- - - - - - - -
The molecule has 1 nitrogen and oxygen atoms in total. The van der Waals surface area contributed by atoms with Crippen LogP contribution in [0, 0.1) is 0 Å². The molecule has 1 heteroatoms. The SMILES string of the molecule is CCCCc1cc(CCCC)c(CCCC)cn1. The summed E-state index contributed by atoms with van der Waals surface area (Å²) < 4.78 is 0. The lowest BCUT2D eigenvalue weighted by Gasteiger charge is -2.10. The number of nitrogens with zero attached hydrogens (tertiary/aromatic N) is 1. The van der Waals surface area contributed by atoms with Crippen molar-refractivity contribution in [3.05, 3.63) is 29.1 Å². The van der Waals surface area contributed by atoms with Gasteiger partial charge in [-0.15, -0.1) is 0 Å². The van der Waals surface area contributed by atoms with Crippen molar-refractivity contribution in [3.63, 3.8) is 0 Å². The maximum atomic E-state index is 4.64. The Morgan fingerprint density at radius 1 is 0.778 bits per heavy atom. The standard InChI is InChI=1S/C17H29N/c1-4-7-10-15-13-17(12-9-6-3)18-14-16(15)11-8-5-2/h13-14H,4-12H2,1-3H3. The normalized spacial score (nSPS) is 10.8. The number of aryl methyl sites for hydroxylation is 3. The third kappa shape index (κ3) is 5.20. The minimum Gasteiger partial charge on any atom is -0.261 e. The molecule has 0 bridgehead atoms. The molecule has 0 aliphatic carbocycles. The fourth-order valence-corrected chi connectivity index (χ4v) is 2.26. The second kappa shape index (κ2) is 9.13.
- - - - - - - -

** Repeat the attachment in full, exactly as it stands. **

The molecule has 1 nitrogen and oxygen atoms in total. The van der Waals surface area contributed by atoms with Crippen LogP contribution in [0, 0.1) is 0 Å². The molecule has 1 heteroatoms. The SMILES string of the molecule is CCCCc1cc(CCCC)c(CCCC)cn1. The summed E-state index contributed by atoms with van der Waals surface area (Å²) < 4.78 is 0. The lowest BCUT2D eigenvalue weighted by Gasteiger charge is -2.10. The number of nitrogens with zero attached hydrogens (tertiary/aromatic N) is 1. The van der Waals surface area contributed by atoms with Crippen molar-refractivity contribution in [3.05, 3.63) is 29.1 Å². The van der Waals surface area contributed by atoms with Gasteiger partial charge in [-0.15, -0.1) is 0 Å². The van der Waals surface area contributed by atoms with Crippen molar-refractivity contribution in [3.63, 3.8) is 0 Å². The maximum atomic E-state index is 4.64. The Morgan fingerprint density at radius 1 is 0.778 bits per heavy atom. The standard InChI is InChI=1S/C17H29N/c1-4-7-10-15-13-17(12-9-6-3)18-14-16(15)11-8-5-2/h13-14H,4-12H2,1-3H3. The normalized spacial score (nSPS) is 10.8. The number of aryl methyl sites for hydroxylation is 3. The third kappa shape index (κ3) is 5.20. The minimum Gasteiger partial charge on any atom is -0.261 e. The molecule has 0 bridgehead atoms. The molecule has 0 aliphatic carbocycles. The fourth-order valence-corrected chi connectivity index (χ4v) is 2.26. The second kappa shape index (κ2) is 9.13.